The project tested the students knowledge of fibre orientation, flow behaviour, mould use, and curing processes, as well as incorporation of applied math, physics, chemistry, and measurement. In a small period of time the candidates had to learn new processes, before applying the knowledge to create a product consisting of multiple parts. This work required manual dexterity, pre-planning, writing of work instructions, time management, problem solving, and revising.

According to Debra Mattson, Advanced Materials Manufacturing Program Director/Designer at Great Bay’s Advanced Technology And Academic Centre, the new course meets the training needs for a wide segment of the composites industry

By teaching student the skills to use all the customary materials, tools and equipment for the manufacturing of high performance composites, they see firsthand what manufacturing processes are happening each day in industries including aerospace, automotive, high-end marine, and consumer goods.

Along with High Performance Fabrication, students enrolled in the ACM Certificate program can also choose from other areas of concentration including Paint Operator, Weaving Technician and Preform Finishing, Resin Transfer Moulding Technician, Bonding and Finishing Operator, Quality Inspection and CMM Operator, Composites CNC Milling and Set-up Operator and Composites Repair Technician.

The college is currently teaching the 9th cohort of students enrolled in the Advanced Composites Manufacturing Certificate program, graduating students every 4 months. According to Mattson, out of the 25 students who graduated in May 2014, 21 are currently employed. The program is poised to grow from 60 graduates the first year to over 200 graduates in year three.

It’s hoped that the £150,000 loom will take the composites team in Sheffield into whole new unexplored territories.

In the past, team members have been limited to using commercially available woven reinforcing materials, now, they will be able to design and weave their own material. The new capability means the Centre will be able to push the boundaries of processes like Resin Transfer Moulding, where components are made by injecting resin into a mould into which dry fibre has been laid down.

The centres researchers have been studying how resin flows through fabrics made from carbon fibre and found the resin flow through the fabric isn’t symmetrical, despite the weave pattern being perfectly symmetrical. They believe this may be a result of slightly differing yarn tensions within the fabric.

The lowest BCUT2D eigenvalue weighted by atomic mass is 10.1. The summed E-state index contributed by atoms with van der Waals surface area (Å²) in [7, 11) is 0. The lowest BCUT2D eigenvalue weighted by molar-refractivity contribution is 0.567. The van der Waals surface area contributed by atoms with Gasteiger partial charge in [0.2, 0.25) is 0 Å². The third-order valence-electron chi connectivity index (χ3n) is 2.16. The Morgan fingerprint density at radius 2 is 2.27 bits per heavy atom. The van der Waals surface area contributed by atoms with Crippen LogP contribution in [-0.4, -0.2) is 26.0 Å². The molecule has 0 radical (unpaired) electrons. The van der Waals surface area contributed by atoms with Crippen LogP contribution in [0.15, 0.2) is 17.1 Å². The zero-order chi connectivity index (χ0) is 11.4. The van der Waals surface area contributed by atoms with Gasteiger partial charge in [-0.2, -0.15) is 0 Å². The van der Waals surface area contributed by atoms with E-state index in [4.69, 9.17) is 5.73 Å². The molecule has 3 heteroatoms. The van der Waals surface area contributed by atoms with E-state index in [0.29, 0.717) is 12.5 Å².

Now they hope to increase their knowledge by experimenting with different tensions for the warp – the long continuous threads and the weft – the thread that is fed across the loom between the warp threads to create the woven material.

AMRC Composite Centre’s Dr Jody Turner said;

If we can control warp and weft tension we might be able to influence resin flow. We also want to push the machine to the limit of its capabilities. For example, it isn’t designed to produce three dimensional structures, but we are hoping to create structures like pockets and flaps.

If the researchers are successful, they could be able to weave materials that could be opened up to form a series of boxes or a honeycomb structure that would give the completed composite component additional strength.

The Long Island Forum for Technology has announced it will partner with Vaughn College of Aeronautics and Technology to deliver a Science, Technology, Engineering and Math (STEM) education course on composite technology.

The program will provide an introduction to composite technology and aim to give high school students an appreciation for the field of composite design, engineering and manufacturing. This program will expose students to state-of-the-art composites manufacturing at a level that is currently offered by just a few engineering schools in the United States.

The Composites Prototyping Centre’s (CPC) mission is to enable all organisations to meet the needs of advanced composite manufacturing by providing access to essential training, workforce development, process technologies, and prototype manufacturing, and testing capabilities. Through these services, CPC will be helping companies to meet the advanced manufacturing supply chain needs of prime contractors.

According to LIFT CPC Executive Director Leonard Poveromo, the first school districts that will be participating in the STEM course are Bethpage, Syosset, and Huntington. Eighteen juniors and seniors will be taking the six-week pilot program. Once the pilot is completed, CPC plans to roll-out the program and make it available to all Long Island school districts.